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Corporate Political Speech, Political Extortion, and the Competition for Corporate Charters

64 Pages Posted: 8 Jun 2003 Last revised: 9 Dec 2014

Robert H. Sitkoff

Harvard Law School


This article explores the policy bases for, and the political economy of, the law's long-standing discrimination against corporate political speech. This Article also explores the relevance of state law regulation of corporate political speech to the competition between the states for corporate charters. In the process, implications for the current political debate over soft money and the current academic debates over enacting an optional federal corporate takeover law regime and creating a securities law regulatory competition are noted. The underlying aim of this Article is to bring to bear on the relevant policy debates a shift in focus from the shareholder/manager agency relationship to the agency relationship between lawmakers and society. The Article draws on the contractarian view of the firm, the economic theory of regulation, and the study of public choice.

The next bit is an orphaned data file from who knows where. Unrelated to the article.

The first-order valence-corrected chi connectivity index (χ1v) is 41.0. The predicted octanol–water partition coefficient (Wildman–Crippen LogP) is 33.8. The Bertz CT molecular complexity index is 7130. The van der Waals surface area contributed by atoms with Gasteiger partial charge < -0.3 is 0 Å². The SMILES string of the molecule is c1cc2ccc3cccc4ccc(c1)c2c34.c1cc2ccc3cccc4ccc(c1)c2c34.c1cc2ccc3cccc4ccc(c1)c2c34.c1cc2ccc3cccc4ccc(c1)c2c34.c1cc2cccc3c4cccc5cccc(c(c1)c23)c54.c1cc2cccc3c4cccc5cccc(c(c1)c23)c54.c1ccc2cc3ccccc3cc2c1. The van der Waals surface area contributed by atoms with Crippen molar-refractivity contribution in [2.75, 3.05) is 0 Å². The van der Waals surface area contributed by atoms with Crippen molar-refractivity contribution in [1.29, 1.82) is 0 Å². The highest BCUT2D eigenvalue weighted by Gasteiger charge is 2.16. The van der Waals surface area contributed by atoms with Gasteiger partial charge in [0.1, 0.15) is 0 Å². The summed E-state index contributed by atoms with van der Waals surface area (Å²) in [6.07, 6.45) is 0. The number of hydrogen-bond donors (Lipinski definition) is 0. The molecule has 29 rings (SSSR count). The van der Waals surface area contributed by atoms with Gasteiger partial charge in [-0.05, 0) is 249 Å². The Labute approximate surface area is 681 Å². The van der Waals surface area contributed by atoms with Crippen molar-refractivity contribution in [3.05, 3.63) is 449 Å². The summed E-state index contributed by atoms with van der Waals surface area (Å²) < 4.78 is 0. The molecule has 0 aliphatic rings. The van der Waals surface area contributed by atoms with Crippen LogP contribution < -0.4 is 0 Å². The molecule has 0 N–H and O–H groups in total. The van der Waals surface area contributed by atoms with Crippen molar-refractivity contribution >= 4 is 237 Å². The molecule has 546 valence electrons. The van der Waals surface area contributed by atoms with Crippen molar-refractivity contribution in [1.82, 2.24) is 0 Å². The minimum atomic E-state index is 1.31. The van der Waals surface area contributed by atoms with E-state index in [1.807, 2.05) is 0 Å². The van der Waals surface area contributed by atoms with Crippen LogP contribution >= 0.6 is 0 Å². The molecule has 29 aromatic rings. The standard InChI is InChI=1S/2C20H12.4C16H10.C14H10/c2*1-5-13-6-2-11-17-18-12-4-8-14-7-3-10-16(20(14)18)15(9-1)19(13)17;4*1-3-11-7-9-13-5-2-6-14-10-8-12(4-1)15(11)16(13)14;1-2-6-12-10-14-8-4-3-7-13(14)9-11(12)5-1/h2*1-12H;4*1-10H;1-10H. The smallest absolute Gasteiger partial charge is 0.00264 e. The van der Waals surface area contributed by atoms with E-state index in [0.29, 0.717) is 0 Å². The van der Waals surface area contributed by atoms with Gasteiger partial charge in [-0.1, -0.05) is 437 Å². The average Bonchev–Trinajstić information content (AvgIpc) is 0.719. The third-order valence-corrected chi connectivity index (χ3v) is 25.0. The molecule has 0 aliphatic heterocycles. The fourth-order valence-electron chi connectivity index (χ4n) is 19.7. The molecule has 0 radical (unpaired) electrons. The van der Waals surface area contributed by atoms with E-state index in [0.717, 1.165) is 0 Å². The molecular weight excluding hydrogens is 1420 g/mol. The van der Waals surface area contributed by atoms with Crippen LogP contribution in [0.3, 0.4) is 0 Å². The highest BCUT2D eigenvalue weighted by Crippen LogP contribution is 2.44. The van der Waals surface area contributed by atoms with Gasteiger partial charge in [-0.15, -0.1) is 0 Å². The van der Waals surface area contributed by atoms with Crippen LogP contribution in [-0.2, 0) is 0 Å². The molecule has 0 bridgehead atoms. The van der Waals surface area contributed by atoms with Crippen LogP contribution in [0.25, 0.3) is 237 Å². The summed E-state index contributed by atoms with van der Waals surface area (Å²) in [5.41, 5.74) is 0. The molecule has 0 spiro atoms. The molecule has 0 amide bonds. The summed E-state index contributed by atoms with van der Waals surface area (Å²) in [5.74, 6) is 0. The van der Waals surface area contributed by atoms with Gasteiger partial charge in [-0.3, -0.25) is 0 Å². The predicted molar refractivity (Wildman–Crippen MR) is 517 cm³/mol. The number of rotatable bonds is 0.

Notes: Former title: Corporate Political Speech and the Competition for Corporate Charters

Keywords: Corporate Political Speech, Political Extortion, Economic Theory of Regulation, Tillman Act, Delaware, Corporate Governance, Regulatory Competition, Managers, Shareholders, Takeovers, Agency Costs

JEL Classification: K22, H11, K22, G34, M14

Suggested Citation

Sitkoff, Robert H., Corporate Political Speech, Political Extortion, and the Competition for Corporate Charters. Northwestern Public Law Research Paper No. 02-7; Northwestern Law & Econ Research Paper No. 02-4. Available at SSRN: or

Robert H. Sitkoff (Contact Author)

Harvard Law School ( email )

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